Lib Dem leader launches schools pledge in North Devon
LIBERAL Democrat leader Nick Clegg announced a �2.5bn education pledge during a visit to North Devon yesterday (Thursday). The party leader called in at South Molton, Ilfracombe and Barnstaple during the whistle stop tour with North Devon Lib Dem MP Nick
LIBERAL Democrat leader Nick Clegg announced a �2.5bn education pledge during a visit to North Devon yesterday (Thursday).
The party leader called in at South Molton, Ilfracombe and Barnstaple during the whistle stop tour with North Devon Lib Dem MP Nick Harvey.
In South Molton, Mr Clegg chatted with market traders in the town's pannier market and sampled some of the local produce, including locally pressed apple juice and a Devon pasty.
After lunch, the politician was grilled by politics students in a question and answer session at Petroc in Barnstaple. Youngsters asked Mr Clegg about a number of wide-ranging issues such as his view on the monarchy and power-sharing in Northern Ireland; his take on the current Government's handling of the recession; and his party's stance on defence budgets, Europe and university tuition fees.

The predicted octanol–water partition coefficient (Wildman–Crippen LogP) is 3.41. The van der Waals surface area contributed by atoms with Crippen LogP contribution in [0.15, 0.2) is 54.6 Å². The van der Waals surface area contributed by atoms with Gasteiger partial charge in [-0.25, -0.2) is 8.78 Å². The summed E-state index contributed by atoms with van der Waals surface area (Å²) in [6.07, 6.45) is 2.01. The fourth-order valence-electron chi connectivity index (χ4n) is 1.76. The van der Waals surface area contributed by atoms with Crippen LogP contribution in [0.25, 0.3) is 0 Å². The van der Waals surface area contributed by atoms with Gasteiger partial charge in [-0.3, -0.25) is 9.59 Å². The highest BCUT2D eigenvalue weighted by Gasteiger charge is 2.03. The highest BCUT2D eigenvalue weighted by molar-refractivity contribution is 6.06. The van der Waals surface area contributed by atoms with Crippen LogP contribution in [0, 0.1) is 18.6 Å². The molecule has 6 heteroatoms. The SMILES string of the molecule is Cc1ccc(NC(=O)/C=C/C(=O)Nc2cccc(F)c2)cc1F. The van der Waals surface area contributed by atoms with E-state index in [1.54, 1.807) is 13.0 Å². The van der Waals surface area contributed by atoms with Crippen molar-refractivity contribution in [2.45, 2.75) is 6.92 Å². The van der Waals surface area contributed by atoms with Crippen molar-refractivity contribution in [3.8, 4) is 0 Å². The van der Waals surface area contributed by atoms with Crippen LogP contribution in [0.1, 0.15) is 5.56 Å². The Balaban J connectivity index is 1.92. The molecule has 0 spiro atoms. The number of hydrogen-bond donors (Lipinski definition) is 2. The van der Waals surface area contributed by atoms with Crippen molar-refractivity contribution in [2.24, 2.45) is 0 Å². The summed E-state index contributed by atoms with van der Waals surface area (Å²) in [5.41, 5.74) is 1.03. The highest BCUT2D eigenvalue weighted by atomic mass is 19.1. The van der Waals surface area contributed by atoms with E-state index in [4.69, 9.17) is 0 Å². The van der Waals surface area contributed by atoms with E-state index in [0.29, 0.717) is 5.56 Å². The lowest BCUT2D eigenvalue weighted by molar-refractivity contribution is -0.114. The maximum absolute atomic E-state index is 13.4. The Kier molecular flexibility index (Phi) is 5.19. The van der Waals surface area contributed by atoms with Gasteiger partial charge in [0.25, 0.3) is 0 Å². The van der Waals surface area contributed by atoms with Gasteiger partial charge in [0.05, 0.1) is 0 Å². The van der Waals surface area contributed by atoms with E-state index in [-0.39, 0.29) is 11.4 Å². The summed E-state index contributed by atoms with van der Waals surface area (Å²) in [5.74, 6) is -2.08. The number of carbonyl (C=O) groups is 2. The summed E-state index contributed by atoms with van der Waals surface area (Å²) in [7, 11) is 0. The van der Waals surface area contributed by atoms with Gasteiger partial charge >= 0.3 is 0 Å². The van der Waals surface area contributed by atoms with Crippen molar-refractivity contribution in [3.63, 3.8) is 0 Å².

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But it was while at the My Start Children's Centre, in Ilfracombe, that talk turned to the Lib Dem's Pupil Premium commitment, a manifesto promise of around �27.3m of extra cash for Devon schools, part of �85m South West education package.
Recent figures obtained by the Liberal Democrats show that Devon is in the bottom 10 authorities for school funding and that pupils in the county attract 10 per cent less funding than the national average.
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They show only 23 per cent of the poorest pupils in Devon achieved five good GCSEs, including English and maths, compared with more than half of their better-off classmates. Last year, fewer than a quarter of those children entitled to free school meals achieved five decent GCSEs including English and maths.
Mr Clegg said: "It's nothing short of a scandal that children in the South West continue to lose out under Labour. Schools in the South West receive significantly less money than the national average.
"With this unfairness in funding it's no surprise there is such a gap in achievement between children from the poorest backgrounds and those families who are better off.
"Under our plans, schools in the South West would get a further �85m which they could use to cut class sizes and provide more individual support. Only when we get education funding back on track will be able to give all our children the fair start they deserve."
And as no visit to the county would have been complete without a traditional Devon tea, the North Devon Gazette invited the leader to stop by for some refreshments, complete with freshly made scones, strawberry jam and clotted cream.